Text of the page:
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fdion
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make your python talk

Fri Nov 16, 2012 4:33 pm

That's the current "challenge" I posted on my blog, make a program to speak the Fibonacci numbers:

http://raspberry-python.blogspot.com/20 ... nacci.html

There are several ways to skin that cat.

Alternatively, if you are more the visual type, come up with the code to visualize the Fibonacci sequence, without using numbers.

Francois
Francois
http://raspberry-python.blogspot.com - http://www.3dFutureTech.info - @f_dion

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LetHopeItsSnowing
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Re: make your python talk

Fri Nov 16, 2012 6:52 pm

There are several options for implementing text to speech on the pi, there is a good article on the wiki about it.

I used google translate in my python talking twitter client. See my blog post for info and code. http://www.stuffaboutcode.com/2012/10/r ... itter.html

Theres a function in the program called speakPhrase or something like that, that should do what you want.

Lhis
"am I getting slower, or is stuff more complicated; either way I now have to write it down - stuffaboutcode.com"

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fdion
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Re: make your python talk

Fri Nov 16, 2012 8:23 pm

Just to clarify, I'm not looking myself for a solution. It is part of the regular "quiz" and "challenge", "learning something new" that I offer my readers. It is a suggestion of something to figure out to expand Python skills.
Francois
http://raspberry-python.blogspot.com - http://www.3dFutureTech.info - @f_dion

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fdion
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Re: make your python talk

Tue Nov 20, 2012 2:04 am

And here is one solution. Although the espeak python module is not working correctly on the RPi, we work around that using the os module:

http://raspberry-python.blogspot.com/20 ... speak.html
Francois
http://raspberry-python.blogspot.com - http://www.3dFutureTech.info - @f_dion

toxibunny
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Re: make your python talk

Tue Nov 20, 2012 5:57 am

Interesting stuff to think about, thanks. I like the idea of using Google translate - very sneaky... ;)
note: I may or may not know what I'm talking about...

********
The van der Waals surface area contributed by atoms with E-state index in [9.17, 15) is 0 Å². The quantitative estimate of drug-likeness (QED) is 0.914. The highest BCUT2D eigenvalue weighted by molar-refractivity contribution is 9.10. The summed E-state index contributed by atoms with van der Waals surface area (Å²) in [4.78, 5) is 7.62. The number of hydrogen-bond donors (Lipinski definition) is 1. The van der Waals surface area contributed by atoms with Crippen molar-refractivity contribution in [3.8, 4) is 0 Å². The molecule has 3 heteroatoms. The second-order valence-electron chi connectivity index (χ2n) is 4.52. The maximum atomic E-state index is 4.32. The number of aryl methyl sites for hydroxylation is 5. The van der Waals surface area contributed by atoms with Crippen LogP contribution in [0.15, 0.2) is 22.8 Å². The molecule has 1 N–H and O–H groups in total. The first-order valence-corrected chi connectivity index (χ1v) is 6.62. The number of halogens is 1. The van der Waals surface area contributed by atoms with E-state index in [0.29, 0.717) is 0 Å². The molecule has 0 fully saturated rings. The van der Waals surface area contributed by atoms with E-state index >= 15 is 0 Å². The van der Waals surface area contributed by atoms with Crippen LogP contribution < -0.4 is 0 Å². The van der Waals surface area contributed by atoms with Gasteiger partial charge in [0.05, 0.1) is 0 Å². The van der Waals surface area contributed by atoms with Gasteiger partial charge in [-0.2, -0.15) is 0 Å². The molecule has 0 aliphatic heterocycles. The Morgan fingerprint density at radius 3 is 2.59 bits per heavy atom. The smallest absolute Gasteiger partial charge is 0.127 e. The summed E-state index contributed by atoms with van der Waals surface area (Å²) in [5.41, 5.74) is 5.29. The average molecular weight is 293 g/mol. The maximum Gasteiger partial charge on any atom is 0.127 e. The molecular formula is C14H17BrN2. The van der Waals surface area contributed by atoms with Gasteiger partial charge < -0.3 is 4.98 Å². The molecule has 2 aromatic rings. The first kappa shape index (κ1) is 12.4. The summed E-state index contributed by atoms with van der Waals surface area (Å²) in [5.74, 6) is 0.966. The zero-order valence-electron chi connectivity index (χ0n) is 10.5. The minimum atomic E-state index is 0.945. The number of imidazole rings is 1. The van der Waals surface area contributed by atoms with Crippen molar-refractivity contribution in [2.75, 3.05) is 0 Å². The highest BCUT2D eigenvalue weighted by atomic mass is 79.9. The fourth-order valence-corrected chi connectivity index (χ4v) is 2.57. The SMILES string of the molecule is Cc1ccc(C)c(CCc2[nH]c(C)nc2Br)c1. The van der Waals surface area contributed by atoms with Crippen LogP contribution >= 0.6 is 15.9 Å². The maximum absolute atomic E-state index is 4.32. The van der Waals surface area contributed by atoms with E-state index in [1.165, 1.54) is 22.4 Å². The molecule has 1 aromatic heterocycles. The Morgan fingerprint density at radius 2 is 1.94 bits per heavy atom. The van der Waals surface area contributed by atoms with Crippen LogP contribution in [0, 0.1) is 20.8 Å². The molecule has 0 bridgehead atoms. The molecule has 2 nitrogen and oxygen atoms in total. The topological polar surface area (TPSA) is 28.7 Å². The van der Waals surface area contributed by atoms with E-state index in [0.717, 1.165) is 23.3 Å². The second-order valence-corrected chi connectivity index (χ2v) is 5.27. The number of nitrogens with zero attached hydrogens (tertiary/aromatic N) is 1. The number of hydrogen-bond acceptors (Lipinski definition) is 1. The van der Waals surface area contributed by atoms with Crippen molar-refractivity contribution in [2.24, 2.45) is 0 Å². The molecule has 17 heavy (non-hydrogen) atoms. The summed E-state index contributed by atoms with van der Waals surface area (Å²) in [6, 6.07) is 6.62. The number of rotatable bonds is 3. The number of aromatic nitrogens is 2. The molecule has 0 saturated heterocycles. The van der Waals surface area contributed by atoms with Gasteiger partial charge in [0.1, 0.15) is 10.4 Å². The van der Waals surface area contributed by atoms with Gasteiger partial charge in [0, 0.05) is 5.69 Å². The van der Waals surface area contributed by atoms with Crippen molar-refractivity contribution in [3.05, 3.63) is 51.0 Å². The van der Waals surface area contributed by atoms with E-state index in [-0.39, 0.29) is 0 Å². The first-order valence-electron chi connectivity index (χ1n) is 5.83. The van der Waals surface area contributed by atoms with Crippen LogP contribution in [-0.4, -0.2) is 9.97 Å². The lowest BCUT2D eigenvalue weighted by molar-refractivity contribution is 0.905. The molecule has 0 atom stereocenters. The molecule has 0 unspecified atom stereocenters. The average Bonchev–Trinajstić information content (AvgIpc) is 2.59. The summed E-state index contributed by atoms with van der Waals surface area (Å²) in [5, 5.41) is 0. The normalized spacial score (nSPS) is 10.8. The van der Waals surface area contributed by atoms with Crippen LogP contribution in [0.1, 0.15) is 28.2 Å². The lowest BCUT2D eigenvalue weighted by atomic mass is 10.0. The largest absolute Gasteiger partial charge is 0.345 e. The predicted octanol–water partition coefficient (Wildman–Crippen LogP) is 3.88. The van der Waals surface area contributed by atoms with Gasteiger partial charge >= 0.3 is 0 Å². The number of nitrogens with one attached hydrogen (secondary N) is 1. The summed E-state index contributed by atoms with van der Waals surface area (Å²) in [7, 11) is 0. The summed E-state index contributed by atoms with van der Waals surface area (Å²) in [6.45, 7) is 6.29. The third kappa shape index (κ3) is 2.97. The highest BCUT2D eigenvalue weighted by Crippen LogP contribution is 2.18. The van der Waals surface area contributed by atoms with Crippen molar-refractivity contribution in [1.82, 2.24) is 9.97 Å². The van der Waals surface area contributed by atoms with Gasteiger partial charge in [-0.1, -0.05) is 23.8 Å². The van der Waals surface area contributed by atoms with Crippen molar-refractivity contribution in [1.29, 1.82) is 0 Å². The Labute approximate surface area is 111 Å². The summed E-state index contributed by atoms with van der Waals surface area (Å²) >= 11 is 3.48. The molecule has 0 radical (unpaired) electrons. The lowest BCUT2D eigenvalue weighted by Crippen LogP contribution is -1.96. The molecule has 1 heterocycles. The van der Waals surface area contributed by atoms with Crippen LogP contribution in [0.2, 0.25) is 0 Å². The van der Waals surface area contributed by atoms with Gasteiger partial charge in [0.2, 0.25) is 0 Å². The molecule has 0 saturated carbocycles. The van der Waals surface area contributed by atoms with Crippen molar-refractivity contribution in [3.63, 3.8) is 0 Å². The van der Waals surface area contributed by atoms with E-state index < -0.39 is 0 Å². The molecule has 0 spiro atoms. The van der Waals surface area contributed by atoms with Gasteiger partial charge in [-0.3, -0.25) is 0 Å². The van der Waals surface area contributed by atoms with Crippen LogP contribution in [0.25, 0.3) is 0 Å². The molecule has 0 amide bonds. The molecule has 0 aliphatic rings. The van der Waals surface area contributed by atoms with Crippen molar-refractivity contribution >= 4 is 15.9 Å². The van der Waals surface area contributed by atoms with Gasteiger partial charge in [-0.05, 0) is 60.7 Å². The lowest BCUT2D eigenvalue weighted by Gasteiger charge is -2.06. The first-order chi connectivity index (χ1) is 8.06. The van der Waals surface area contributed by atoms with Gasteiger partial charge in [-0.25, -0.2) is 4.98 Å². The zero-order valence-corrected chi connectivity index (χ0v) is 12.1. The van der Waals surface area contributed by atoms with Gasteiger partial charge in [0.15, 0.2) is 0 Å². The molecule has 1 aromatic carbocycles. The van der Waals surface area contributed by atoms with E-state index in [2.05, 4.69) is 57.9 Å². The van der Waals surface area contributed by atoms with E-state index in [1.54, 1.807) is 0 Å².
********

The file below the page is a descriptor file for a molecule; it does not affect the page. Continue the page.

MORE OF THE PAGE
BlackJack
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Re: make your python talk

Tue Nov 20, 2012 7:31 am

@fdion: `os.system()` has a bag full of problems. For instance it starts a shell and the command / argument you are giving is interpreted by that shell. That means you have to escape everything the shell might see as special syntax. That's why the `subprocess` module was introduced to the standard library. It's possible to run external programs without a shell process in between and giving those programs the arguments as is.

Code: Select all

import subprocess

def say(something, language='en', voice='f2'):
    subprocess.call(['espeak', '-v%s+%s' % (language, voice), something])

Code: Select all

while not self.asleep():
    sheep += 1

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fdion
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Re: make your python talk

Tue Nov 20, 2012 4:32 pm

BlackJack wrote:@fdion: `os.system()` has a bag full of problems. For instance it starts a shell and the command / argument you are giving is interpreted by that shell.
And it is something that, if I had doubts about a Fibonacci series returning anything but numbers (let's say it could potentially return something evil like "; rm -rf &), would be a valid concern. I'm familiar with PEP324, it's been around for years, but in this case, I chose os.system.

Why? Because a single string is much more readable than multiple strings (subprocess requires a string for the executable and one for each argument). I use os.system, unless it is unfit for the purpose. I see many people trip on subprocess (and sh and other similar modules) because they forget it takes all strings, and they pass integer arguments, unknowingly.